“What kind of father can I be in four days per month?” asked Rhondall Feeles, president of the Single Fathers Association of TT (SFATT),
He was speaking at a conference on gender equality and fatherhood his organisation held in collaboration with the Emancipation Support Committee and the European Union.
Feeles made the statement in response to what he said is a biased court system that limits father-child interaction to time frames within which no real bond or relationship can be built.
Director of SFATT Wendell Grant said the group was established in 2012 in response to biases in the judicial system. He said Feeles had made a public call for fathers experiencing similar challenges.
SFATT presented research findings that reviewed judgments from 50 cases heard by the family court. The findings revealed that in 62 per cent of the judgments the court awarded sole custody to one parent and in 38 per cent, the parents were awarded joint custody. Mothers were awarded sole custody, care and control of the children in 61 per cent of the cases.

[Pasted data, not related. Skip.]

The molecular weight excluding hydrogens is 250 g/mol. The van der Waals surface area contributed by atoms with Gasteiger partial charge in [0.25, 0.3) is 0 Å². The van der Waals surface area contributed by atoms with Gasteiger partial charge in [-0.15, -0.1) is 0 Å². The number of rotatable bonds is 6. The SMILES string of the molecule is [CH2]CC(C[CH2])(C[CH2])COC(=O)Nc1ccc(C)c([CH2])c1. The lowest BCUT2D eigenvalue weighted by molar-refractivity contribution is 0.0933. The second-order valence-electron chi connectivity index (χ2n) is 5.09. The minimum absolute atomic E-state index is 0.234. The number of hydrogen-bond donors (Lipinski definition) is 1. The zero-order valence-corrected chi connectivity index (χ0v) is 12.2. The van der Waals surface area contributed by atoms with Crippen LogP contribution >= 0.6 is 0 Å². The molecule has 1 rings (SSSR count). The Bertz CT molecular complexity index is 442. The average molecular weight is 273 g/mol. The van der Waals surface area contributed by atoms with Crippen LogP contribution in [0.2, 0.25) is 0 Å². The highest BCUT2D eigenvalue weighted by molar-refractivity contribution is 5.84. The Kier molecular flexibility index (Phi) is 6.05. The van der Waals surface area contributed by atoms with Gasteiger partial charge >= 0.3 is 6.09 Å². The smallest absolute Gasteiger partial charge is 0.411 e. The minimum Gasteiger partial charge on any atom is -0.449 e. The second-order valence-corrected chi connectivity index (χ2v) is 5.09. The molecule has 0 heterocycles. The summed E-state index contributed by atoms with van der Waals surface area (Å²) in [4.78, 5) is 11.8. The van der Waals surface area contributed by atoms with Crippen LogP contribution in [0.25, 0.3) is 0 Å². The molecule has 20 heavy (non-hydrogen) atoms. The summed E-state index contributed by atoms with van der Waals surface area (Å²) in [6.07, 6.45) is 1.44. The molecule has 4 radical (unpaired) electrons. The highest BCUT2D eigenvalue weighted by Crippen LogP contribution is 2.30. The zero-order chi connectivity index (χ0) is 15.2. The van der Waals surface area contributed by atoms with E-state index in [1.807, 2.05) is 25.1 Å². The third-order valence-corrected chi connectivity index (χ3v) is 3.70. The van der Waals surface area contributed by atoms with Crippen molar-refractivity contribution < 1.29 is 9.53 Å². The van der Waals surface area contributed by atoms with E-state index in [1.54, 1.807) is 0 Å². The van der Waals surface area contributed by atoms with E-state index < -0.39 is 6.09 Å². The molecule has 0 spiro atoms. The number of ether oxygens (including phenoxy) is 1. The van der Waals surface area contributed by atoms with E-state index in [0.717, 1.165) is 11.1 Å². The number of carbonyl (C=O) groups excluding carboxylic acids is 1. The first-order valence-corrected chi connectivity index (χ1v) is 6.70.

The group is therefore lobbying for legal reform, as fathers who are not married are even less likely to be sole custodians or share joint custody of their children. SFATT said it was asking the court to allow all fathers and mothers to have a right to joint legal and physical custody of their children, regardless of marital status.
It is also lobbying for a minimum of ten days a month being awarded to the non-custodial parent, and a parenting plan which will ensure shared parenting is compulsory for divorced/separated parents with joint custody of their children.
A number of fathers who are members of SFATT shared their stories. One, who preferred not to be named, shared the heartbreaking story of the results of his not having custody of his children, saying two of his daughters, who are minors, have been sexually abused under the care of their mother. He said despite reports to the police and courts, nothing is being done to remove the children from the care of their mother, or to ensure that he is better able to protect them.
The SFATT said it was working tirelessly to promote the institutionalisation of shared parenting.